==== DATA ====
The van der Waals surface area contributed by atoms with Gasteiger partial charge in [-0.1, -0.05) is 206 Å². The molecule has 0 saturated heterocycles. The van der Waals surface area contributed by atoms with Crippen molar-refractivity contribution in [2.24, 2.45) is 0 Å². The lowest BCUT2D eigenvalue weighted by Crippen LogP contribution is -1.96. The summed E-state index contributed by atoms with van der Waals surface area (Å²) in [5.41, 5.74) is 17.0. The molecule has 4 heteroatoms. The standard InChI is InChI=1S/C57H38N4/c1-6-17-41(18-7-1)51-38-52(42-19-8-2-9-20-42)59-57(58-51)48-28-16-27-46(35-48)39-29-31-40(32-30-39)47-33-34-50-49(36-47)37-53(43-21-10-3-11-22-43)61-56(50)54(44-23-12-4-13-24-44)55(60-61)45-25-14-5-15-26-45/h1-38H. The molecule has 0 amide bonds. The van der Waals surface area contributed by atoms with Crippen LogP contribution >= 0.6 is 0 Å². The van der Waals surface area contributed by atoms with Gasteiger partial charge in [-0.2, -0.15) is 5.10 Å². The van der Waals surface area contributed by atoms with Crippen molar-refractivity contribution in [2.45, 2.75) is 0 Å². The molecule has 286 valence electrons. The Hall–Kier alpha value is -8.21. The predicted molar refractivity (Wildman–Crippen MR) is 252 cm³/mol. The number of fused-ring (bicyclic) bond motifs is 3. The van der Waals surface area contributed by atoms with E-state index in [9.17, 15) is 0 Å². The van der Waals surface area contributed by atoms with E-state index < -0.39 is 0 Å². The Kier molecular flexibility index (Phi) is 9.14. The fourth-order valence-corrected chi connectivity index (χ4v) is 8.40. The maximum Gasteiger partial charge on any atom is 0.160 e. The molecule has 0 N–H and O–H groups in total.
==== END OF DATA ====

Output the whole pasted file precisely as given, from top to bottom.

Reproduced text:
The van der Waals surface area contributed by atoms with Gasteiger partial charge in [-0.1, -0.05) is 206 Å². The molecule has 0 saturated heterocycles. The van der Waals surface area contributed by atoms with Crippen molar-refractivity contribution in [2.24, 2.45) is 0 Å². The lowest BCUT2D eigenvalue weighted by Crippen LogP contribution is -1.96. The summed E-state index contributed by atoms with van der Waals surface area (Å²) in [5.41, 5.74) is 17.0. The molecule has 4 heteroatoms. The standard InChI is InChI=1S/C57H38N4/c1-6-17-41(18-7-1)51-38-52(42-19-8-2-9-20-42)59-57(58-51)48-28-16-27-46(35-48)39-29-31-40(32-30-39)47-33-34-50-49(36-47)37-53(43-21-10-3-11-22-43)61-56(50)54(44-23-12-4-13-24-44)55(60-61)45-25-14-5-15-26-45/h1-38H. The molecule has 0 amide bonds. The van der Waals surface area contributed by atoms with Crippen LogP contribution >= 0.6 is 0 Å². The van der Waals surface area contributed by atoms with Gasteiger partial charge in [-0.2, -0.15) is 5.10 Å². The van der Waals surface area contributed by atoms with Crippen molar-refractivity contribution in [2.45, 2.75) is 0 Å². The molecule has 286 valence electrons. The Hall–Kier alpha value is -8.21. The predicted molar refractivity (Wildman–Crippen MR) is 252 cm³/mol. The number of fused-ring (bicyclic) bond motifs is 3. The van der Waals surface area contributed by atoms with E-state index in [9.17, 15) is 0 Å². The van der Waals surface area contributed by atoms with E-state index < -0.39 is 0 Å². The Kier molecular flexibility index (Phi) is 9.14. The fourth-order valence-corrected chi connectivity index (χ4v) is 8.40. The maximum Gasteiger partial charge on any atom is 0.160 e. The molecule has 0 N–H and O–H groups in total.